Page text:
afford <> to afford <> affording


Senior Member
from an Arthritis magazine:

However, there are many resources available to help people without insurance afford their medication. For people who are eligible for Medicare, the Medicare Part D Low income Subsidy helps those with low incomes and assets afford their prescription drugs.

Why is not "to afford" or "affording" in the above sentence?
Is "to" optional?
Can't this should be infinitive as "to afford" or gerund as "affording"?

  • EStjarn

    Senior Member
    It seems the infinitive marker 'to' is optional here (cf. Longman). I'd say leaving it out is to do with style; 'to help to afford' (i.e., with two 'to') is a bit clumsy compared with 'to help afford'.

    I find it a little trickier to explain why 'affording' isn't used. To say it's ungrammatical seems too simple an answer. I think the reason is that 'affording' would produce a different meaning. Since 'affording' refers to a process, something on-going, using it would imply that people could already afford their medication (and would therefore not need any help).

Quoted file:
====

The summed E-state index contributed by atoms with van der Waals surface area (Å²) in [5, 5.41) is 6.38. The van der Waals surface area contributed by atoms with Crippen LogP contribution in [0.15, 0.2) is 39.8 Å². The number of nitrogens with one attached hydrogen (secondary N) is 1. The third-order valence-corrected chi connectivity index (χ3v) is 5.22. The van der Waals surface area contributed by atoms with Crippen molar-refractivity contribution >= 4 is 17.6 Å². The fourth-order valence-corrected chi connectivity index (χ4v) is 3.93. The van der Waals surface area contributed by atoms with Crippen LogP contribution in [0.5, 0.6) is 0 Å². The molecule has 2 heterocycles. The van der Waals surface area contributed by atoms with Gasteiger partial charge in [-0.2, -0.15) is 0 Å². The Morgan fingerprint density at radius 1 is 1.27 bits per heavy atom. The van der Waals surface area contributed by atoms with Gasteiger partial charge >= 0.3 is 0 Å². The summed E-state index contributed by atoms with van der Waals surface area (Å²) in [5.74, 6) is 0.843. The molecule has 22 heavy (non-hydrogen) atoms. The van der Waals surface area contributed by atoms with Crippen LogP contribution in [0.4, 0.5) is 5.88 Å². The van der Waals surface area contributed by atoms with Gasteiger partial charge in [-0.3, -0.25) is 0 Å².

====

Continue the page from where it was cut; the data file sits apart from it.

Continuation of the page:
Senior Member
    English UK
    We can say either "help someone afford" or "help someone to afford", Bigtime. (There are lots of previous threads here on help/help to).

    What we wouldn't say is "help someone affording":(.


    Senior Member
    I was reasoning, for a while, that we couldn't use 'affording' because of the direct object. Now I'm not so sure that's incorrect. If we take a simpler example:

    I need help making muffins. OK
    You can help me making muffins. I believe this is, at best, non-standard.

    So perhaps it does have a grammatical explanation, after all.
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